Mas’ud punished his foe by reviving an old charge that Mahmud had laughed out of court years prior — namely, that Hasanak in the course of his hajj pilgrimage had adhered to the rebel/schismatic sect of Qarmatians.**

The writer Abu’l-Fadl Bayhaqi chronicled those years in his History† and devoted an extended narration to the fallen vizier’s trial and punishment. Hasanak’s headless corpse — that bit had been sawed off to deliver as a trophy to a political enemy — reportedly decayed for seven years lashed to a public pillory.

* A Persianate empire ruled by Turkic mamluks that spanned from western Iran, across Afghanistan and Transoxiana (comprising what is now the former Soviet “stans” of central Asia).

** The cause of the suspicion lay in Hasanak’s having chosen to return from his pilgrimage via Fatimid Egypt; the Fatimids and the Qarmatians themselves were both strains of Isma’ilism, a branch of still-extant dissident currents within Shia Islam.

† Arabic speakers can peruse this chronicle at archive.org; if a translated version is available, I have not located it.

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Entry Filed under: 11th Century,Afghanistan,Capital Punishment,Death Penalty,Execution,Gibbeted,Heads of State,Heresy,History,Iran,Persia,Politicians,Power,Public Executions,Strangled

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1820: The pirates of the William

Add comment February 4th, 2020 Headsman

On this date in 1820, six pirates of the brig William hanged at the Maltese capital Valletta.

This vessel had the previous July departed her Liverpool berth hauling a cargo of lucrative sugar to Malta under the command of Charles Christopher Delano. The latter evidently labored under some legal judgment he considered unjust and convinced a none-too-reluctant crew that it would be “neither a sin nor a shame” to augment their wages by turning buccaneer.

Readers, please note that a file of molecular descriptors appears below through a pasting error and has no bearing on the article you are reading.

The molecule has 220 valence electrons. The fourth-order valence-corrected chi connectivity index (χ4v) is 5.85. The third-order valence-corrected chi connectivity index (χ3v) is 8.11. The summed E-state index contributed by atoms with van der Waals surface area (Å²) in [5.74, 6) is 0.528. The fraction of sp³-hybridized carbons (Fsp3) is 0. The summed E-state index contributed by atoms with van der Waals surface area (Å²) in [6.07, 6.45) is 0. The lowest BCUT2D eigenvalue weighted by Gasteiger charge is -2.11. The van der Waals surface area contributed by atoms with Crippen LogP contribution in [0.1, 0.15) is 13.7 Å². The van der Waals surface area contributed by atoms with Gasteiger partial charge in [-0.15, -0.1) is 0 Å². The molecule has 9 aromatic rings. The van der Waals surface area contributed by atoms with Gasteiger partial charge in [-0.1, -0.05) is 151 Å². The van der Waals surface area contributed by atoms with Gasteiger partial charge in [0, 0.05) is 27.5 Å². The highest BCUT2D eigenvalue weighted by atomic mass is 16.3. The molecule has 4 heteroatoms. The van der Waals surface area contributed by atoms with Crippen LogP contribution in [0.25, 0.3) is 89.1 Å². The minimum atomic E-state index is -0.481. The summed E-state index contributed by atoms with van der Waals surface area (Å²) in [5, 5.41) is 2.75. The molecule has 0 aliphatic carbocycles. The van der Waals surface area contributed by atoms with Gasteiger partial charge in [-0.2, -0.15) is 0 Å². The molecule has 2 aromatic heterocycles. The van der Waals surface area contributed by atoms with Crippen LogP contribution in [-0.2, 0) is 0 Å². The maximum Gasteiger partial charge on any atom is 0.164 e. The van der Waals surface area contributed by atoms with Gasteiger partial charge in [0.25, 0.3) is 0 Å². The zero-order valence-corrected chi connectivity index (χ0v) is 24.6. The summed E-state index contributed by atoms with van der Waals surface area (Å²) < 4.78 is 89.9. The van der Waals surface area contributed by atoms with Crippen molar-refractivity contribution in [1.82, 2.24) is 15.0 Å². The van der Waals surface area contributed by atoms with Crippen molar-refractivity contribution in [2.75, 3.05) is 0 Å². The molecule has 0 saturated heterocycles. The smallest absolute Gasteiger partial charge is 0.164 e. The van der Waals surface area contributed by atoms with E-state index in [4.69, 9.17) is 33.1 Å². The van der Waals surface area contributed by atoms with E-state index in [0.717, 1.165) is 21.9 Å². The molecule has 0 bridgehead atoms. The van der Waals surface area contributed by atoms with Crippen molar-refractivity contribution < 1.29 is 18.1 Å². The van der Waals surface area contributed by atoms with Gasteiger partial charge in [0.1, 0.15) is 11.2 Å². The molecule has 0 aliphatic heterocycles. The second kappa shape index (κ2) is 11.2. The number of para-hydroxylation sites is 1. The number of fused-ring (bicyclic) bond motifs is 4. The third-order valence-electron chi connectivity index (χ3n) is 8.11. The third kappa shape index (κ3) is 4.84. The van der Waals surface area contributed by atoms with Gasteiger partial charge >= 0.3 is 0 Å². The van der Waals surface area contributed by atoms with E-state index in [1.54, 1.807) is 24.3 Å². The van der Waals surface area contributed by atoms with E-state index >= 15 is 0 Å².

To this end, the William waylaid an Italy-bound English brigantine, the Helen, off the Spanish coast just inside the Straits of Gibraltar on August 2. All that night and throughout the next day the pirates were engaged in transferring the Helen‘s cargo to their own ship, finally boring open the hull and abandoning her to sink with all hands aboard. The contingent of the Helen was able with difficult to force their way out of confinement and take a longboat (likewise disabled by the raiders and therefore in need of constant bailing) towards the coast until they encountered the aid of friendlier mariners. All survived their brush with the William although their prosecutor would rightly observe that “the confidence on which the prisoners relied for their security (and which has led to their present arraignment) must have arisen from the belief that all evidence of their crime was extinct, and that the intention of a deliberate and comprehensive murder must be added to their already too prominent offence.”

The William, meanwhile, had proceeded to Sardinia where her crew was able to unload some of the ill-gotten gains, and thence to Malta, where they discharged the remainder, along with the legitimate sugar cargo they’d carried out of Liverpool.* However, the Maltese transactions attracted enough suspicion that after the William left harbor, British insurance men there hired a ship named Frederick to apprehend the William — which was soon accomplished.

The case itself was open and shut, and from an appendix to its record we discover the usual climax that is this site‘s stock in trade:

On Friday morning, the 4th of February, at eight o’clock, the awful sentence of the law was carried into execution, on board the brig William, upon Charles Christopher Delano, Thomas Thompson, Benjamin Wilcock, John Smith, John Lewis, and John Webb, in the mode prescribed by the following order issued upon that occasion: —